...more
Jennifer Gregory
May 18, 2018 rated it liked it
This book was an easy read, but really made me think. I have 3 kids of my own, my oldest just got his drivers permit yet I worry about letting him even walk to the gas station two blocks away. It baffles me to think about him having to get a job to help support the family. I can't imagine having to make my kids quit school and get a dangerous job just to help insure the family's survival. Another thing that really hit me was when they tied their grandpa to the bed to keep him from wondering off. ...more
Kelly A. Kazmierski
Jun 28, 2018 rated it really liked it
I have a hard time finding books both my son a lnd I enjoy reading together. I picked this book up at the Boott Cotton Mill Museum in Lowell, MA when we visited recently, and we’ve been reading this at bedtime. It’s the story of 12 year old Grace, whose family works in a cotton mill in VT. I found the stories of her family and friends in the mill very engaging and enjoyed reading it to my son. It was an interesting look at how the industrial revolutionary impacted families and children specifica ...more
Chandler Brons
Apr 09, 2018 rated it really liked it
Read this book for a class and loved it! It gives you some insight of what it might have been like for children living in the early 1900's. It was very easy to write a unit plan over and found so many great tools online. It is a concept that children might have a hard time grasping, but by the end of the book, they will sympathize with Grace.
It is a little slow and repetitive at times, and that is why I gave it only four stars.
Gregory Strong
Mar 19, 2019 rated it really liked it  ·  review of another edition
I think this is a fine young adult book, among the best I have read. Elizabeth Winthrop takes an actual vignette from history -- a young girl photographed in 1910 by Lewis Hine as she stands at one of the spinning machines in a factory in Vermont -- and weaves a tight lovely fabric of hope, despair, love, hate, courage, fear, justice, injustice. Against hard reality, this is story-telling to stir the heart to a truer, better humanity.
Pat
Sep 18, 2018 rated it really liked it
Highly recommend this book for middle grade students all the way up to adults. Tells in excruciating detail the hardships of textile workers in the early 1900s and how child labor laws were largely ignored especially in rural communities. The extra pay for children was necessary for survival of these families who lived in company towns. True tragedies.

Well written with believable characters.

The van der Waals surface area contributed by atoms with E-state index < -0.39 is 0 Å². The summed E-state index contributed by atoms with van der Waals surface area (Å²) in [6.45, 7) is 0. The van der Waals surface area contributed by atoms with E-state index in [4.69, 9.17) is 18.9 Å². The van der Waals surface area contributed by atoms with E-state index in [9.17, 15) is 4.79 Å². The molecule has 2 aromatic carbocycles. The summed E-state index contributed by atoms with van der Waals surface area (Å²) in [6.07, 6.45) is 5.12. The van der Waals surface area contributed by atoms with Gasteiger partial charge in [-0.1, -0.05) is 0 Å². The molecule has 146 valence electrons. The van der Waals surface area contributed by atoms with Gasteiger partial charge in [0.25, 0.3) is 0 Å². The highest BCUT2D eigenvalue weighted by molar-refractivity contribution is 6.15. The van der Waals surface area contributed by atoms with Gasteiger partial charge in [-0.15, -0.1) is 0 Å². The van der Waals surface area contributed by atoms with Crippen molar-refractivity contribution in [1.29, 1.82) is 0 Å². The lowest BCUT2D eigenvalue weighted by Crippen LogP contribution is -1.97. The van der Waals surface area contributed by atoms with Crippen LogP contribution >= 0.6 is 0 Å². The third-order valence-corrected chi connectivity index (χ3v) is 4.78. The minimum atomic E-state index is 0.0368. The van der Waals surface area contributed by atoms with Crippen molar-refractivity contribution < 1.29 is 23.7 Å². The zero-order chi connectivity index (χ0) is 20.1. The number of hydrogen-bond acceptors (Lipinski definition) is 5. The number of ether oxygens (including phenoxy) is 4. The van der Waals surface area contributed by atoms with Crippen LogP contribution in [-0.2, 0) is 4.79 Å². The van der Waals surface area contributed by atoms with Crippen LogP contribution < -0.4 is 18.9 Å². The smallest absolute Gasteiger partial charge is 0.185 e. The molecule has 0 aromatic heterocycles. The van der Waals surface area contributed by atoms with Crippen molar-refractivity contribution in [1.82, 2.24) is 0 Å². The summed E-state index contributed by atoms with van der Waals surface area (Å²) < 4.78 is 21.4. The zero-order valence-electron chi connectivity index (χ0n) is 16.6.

Kayla C
Mar 01, 2019 rated it really liked it  ·  review of another edition
I read this book in school as a young girl growing up in New England. This book has been incredibly important as early literature for myself personally and inspired an interest in the Industrial age, which has lasted into my college career. It's a book that I still have on my shelf and intend to keep on my bookshelf for years to come.
Donna
May 11, 2020 rated it liked it  ·  review of another edition
Child labor in New England in the 1900's, working in the mills along the rivers turning cotton into thread to be woven in other mills. Grace leaves school at age 12 to work in the local mill with the rest of her family. She originally thought it would be fun to be out of school but then found she had become a slave in a system that was very hard to escape from.
Christina
Jun 28, 2020 rated it really liked it
I really enjoyed this book. I’ve taught 8th graders twice about photographer Lewis Hine when studying the industrial revolution. I thought it was very clever for the author to include him as a character in the book. But that’s not just a gimmick. He feels real, and the story itself is original with complex characters.
Megan
Aug 23, 2017 rated it it was amazing
Audio. Loved every minute of this YA historical fiction. The only thing that would have improved this book would have been reading it at age 10. I thoroughly enjoyed the author interview at the end of the book. I hope there is a sequel.
Lorna
Jul 04, 2017 rated it liked it
story about child labor
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USA Geography Cha...: Counting on Grace by Elizabeth Winthrop 1 1 Dec 29, 2014 09:49PM  
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ELIZABETH WINTHROP is the author of over sixty works of fiction for all ages.

Her most recent picture book, LUCY AND HENRY ARE TWINS, a picture book for toddlers with illustrations by Jane Massey, was published by Two Lions in 2015. Publishers Weekly called MAIA AND THE MONSTER BABY, published by Holiday House, a story of "two winning female characters with a message about friendship and girl power
...more